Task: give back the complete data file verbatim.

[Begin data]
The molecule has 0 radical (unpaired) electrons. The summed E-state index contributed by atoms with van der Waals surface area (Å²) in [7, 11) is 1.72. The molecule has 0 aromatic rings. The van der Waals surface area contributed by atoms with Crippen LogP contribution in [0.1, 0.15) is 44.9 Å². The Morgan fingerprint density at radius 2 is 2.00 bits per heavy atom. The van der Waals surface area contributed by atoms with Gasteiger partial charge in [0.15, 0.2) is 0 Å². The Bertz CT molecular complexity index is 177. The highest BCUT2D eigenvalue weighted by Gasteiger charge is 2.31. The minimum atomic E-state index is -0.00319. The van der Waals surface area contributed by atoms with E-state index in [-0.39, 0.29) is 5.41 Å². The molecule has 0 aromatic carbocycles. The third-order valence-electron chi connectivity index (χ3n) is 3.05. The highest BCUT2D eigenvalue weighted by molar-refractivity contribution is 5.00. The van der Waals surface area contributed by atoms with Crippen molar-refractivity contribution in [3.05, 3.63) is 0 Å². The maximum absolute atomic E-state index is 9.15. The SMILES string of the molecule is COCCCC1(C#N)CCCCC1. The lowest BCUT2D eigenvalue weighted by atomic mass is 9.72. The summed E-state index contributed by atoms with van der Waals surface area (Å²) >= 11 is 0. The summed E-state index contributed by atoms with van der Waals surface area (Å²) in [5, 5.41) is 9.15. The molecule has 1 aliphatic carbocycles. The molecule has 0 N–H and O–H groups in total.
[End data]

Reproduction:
The molecule has 0 radical (unpaired) electrons. The summed E-state index contributed by atoms with van der Waals surface area (Å²) in [7, 11) is 1.72. The molecule has 0 aromatic rings. The van der Waals surface area contributed by atoms with Crippen LogP contribution in [0.1, 0.15) is 44.9 Å². The Morgan fingerprint density at radius 2 is 2.00 bits per heavy atom. The van der Waals surface area contributed by atoms with Gasteiger partial charge in [0.15, 0.2) is 0 Å². The Bertz CT molecular complexity index is 177. The highest BCUT2D eigenvalue weighted by Gasteiger charge is 2.31. The minimum atomic E-state index is -0.00319. The van der Waals surface area contributed by atoms with E-state index in [-0.39, 0.29) is 5.41 Å². The molecule has 0 aromatic carbocycles. The third-order valence-electron chi connectivity index (χ3n) is 3.05. The highest BCUT2D eigenvalue weighted by molar-refractivity contribution is 5.00. The van der Waals surface area contributed by atoms with Crippen molar-refractivity contribution in [3.05, 3.63) is 0 Å². The maximum absolute atomic E-state index is 9.15. The SMILES string of the molecule is COCCCC1(C#N)CCCCC1. The lowest BCUT2D eigenvalue weighted by atomic mass is 9.72. The summed E-state index contributed by atoms with van der Waals surface area (Å²) >= 11 is 0. The summed E-state index contributed by atoms with van der Waals surface area (Å²) in [5, 5.41) is 9.15. The molecule has 1 aliphatic carbocycles. The molecule has 0 N–H and O–H groups in total.